Market concern over the strength of the economic recovery took Treasury yields to new depths, causing both 30- and 15-year fixed-rate mortgages to continue tumbling to historic lows.
The Freddie Mac survey showed 30-year FRM averaged 3.49% for the week ending Thursday, a record low from last week’s 3.53%. Last year at this time, the 30-year FRM averaged 4.55%.
The 15-year FRM, a popular refinancing choice, also set a new record, averaging 2.8%, down from last week‘s average of 2.83%. A year ago, the average rate for a 15-year FRM was 3.66%.
Five-year, Treasury-indexed, hybrid adjustable-rate mortgages averaged 2.74%, up from 2.69% last week and falling from 3.25% a year earlier.
And one-year, Treasury-indexed ARMs averaged 2.71%, up from last week’s 2.69% and down from 2.95% last year.
“The Conference Board Leading Economic Index showed the largest monthly decline in June since September 2011,” Freddie Mac Chief Economist Frank Nothaft said in explaining the interest rate movements. “Existing home sales fell to 4.36 million homes (annualized) in June and represented the slowest pace since October 2011. Similarly, new home sales fell in June to their lowest level since January of this year.”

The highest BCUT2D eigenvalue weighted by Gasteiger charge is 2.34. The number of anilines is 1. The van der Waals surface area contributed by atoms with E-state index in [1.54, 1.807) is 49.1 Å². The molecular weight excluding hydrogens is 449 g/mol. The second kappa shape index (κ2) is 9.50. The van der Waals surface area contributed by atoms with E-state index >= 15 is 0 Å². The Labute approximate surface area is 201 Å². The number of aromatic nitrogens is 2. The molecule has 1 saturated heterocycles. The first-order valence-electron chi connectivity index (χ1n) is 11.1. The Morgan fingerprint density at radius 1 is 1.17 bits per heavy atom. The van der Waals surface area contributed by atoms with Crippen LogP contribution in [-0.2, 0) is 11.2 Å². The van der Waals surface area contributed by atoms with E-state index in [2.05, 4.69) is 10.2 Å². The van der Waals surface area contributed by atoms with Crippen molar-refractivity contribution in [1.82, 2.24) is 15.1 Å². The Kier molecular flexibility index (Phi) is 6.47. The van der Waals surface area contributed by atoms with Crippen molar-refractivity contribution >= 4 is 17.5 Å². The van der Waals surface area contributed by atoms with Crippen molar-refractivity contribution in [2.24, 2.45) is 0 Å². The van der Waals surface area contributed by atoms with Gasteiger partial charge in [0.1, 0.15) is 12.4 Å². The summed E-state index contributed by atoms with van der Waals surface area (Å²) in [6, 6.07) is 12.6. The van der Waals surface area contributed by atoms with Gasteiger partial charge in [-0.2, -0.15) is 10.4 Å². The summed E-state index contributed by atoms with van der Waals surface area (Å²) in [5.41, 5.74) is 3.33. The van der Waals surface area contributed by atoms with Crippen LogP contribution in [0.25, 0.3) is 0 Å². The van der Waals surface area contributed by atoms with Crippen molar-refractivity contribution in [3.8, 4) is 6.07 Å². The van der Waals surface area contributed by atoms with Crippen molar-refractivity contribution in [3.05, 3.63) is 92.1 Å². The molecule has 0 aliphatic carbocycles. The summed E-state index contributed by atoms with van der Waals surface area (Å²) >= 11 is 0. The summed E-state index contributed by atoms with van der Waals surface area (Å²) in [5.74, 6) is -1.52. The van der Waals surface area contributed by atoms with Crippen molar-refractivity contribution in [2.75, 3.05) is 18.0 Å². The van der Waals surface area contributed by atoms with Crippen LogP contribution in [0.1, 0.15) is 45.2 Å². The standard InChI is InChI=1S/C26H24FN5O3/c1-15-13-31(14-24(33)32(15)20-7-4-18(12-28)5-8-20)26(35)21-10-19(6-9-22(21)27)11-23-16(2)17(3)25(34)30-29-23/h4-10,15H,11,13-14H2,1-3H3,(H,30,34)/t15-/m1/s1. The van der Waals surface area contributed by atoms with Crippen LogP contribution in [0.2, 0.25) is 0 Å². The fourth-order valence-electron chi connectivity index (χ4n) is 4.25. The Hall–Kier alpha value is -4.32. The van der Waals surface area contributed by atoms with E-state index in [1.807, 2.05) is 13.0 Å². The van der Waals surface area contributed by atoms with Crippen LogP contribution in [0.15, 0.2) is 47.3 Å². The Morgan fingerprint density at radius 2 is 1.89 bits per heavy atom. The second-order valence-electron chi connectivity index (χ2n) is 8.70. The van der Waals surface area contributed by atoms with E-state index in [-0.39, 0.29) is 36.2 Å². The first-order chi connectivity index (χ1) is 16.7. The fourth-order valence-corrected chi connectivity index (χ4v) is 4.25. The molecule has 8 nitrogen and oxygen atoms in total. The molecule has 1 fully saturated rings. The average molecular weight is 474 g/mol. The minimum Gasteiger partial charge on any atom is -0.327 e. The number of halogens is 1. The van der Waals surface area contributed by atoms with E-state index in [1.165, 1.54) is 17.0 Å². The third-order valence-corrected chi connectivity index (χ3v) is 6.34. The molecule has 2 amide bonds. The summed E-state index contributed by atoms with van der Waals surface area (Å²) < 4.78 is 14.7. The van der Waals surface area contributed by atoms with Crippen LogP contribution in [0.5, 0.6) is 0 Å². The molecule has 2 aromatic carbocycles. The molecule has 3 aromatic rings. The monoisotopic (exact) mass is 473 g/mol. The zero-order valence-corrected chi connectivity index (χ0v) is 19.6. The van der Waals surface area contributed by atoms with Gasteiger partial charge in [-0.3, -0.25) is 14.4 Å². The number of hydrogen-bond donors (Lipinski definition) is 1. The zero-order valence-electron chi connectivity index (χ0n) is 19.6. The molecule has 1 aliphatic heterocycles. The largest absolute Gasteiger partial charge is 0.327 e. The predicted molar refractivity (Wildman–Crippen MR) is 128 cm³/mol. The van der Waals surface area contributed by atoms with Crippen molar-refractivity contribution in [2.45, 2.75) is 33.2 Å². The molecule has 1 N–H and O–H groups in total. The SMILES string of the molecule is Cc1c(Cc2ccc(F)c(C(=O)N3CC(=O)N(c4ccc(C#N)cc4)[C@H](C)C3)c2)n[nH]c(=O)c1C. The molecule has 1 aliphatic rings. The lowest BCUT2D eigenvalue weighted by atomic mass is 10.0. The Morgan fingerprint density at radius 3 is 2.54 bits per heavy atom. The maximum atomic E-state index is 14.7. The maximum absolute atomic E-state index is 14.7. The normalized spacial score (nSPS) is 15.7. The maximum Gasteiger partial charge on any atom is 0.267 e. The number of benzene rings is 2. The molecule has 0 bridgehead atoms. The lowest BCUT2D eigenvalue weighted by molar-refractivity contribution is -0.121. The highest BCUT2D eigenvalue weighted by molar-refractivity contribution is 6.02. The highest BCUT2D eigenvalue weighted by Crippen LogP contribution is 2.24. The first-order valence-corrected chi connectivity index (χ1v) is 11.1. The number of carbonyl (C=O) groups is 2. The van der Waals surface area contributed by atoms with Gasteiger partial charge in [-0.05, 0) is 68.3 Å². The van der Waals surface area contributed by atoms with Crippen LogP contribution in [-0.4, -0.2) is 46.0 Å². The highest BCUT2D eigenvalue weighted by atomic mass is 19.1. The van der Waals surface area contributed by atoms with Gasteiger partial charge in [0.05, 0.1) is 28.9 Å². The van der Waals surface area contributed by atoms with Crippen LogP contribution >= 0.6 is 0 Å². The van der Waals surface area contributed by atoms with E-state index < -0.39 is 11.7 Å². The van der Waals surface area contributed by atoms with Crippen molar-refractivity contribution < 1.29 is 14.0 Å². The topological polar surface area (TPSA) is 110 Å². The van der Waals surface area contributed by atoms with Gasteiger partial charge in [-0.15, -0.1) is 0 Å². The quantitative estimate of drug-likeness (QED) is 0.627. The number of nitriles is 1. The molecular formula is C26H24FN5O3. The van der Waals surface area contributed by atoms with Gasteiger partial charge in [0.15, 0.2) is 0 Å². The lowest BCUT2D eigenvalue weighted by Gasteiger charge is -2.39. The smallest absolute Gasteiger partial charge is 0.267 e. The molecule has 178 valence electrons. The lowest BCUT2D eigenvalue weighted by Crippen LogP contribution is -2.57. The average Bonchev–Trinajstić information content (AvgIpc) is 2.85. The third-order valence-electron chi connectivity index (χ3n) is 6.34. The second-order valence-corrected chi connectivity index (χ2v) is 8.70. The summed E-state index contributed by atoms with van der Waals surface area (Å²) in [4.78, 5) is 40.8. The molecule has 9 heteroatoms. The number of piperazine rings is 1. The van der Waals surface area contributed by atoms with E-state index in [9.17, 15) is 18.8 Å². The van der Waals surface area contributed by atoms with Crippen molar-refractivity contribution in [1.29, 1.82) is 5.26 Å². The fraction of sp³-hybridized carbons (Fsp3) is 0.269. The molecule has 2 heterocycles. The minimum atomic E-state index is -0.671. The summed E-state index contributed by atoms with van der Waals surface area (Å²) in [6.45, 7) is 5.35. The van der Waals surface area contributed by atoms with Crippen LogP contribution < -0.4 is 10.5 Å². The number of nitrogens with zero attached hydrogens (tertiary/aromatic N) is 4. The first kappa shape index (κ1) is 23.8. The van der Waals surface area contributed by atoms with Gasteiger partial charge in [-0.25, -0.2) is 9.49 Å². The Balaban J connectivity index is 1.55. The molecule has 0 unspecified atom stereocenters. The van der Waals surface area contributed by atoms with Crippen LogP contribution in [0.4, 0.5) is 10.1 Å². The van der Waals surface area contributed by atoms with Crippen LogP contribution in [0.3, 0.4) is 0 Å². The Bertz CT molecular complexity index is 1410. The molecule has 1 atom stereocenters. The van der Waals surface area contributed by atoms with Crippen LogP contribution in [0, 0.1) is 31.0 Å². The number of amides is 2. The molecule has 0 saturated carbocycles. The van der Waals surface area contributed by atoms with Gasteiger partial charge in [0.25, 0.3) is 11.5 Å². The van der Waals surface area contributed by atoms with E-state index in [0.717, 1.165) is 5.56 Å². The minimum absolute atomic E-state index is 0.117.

Home loan analytics firm Bankrate, which surveys large banks, reported the 30-year FRM fell to 3.75% from 3.78%, while the 15-year FRM dropped to 3% from 3.04%. The 5/1 ARM ticked remained at 2.89%.
The Federal Housing Finance Agency reported mortgage rates for the purchase of previously occupied homes fell to 3.67% in June from 3.78% the previous month. The rate on all mortgages (fixed- and adjustable-rate) also averaged 3.67% in June, down from 3.78% in May.
The average interest rate for 30-year FRM on loans of $417,000 or less decreased 16 basis points to 3.88% in June, according to the FHFA. The rates are calculated from the agency's monthly interest rate survey of purchase-money mortgages, reflecting loans closed from June 25 to 30.
While falling mortgage rates may seem beneficial to the overall real estate market, analysts with Capital Economics are not sold on the idea that low interest rates are an effective medicine for the market.
"News of mortgage rates falling to fresh lows may have become an almost weekly occurrence, but there's relatively little evidence that this is translating into stronger housing demand among mortgage dependent buyers," said property economist Paul Diggle with Capital Economics.
He added, "The underlying improvement in sales activity remains heavily dependent on investors and cash buyers, who are attracted to housing in part because of low yields elsewhere."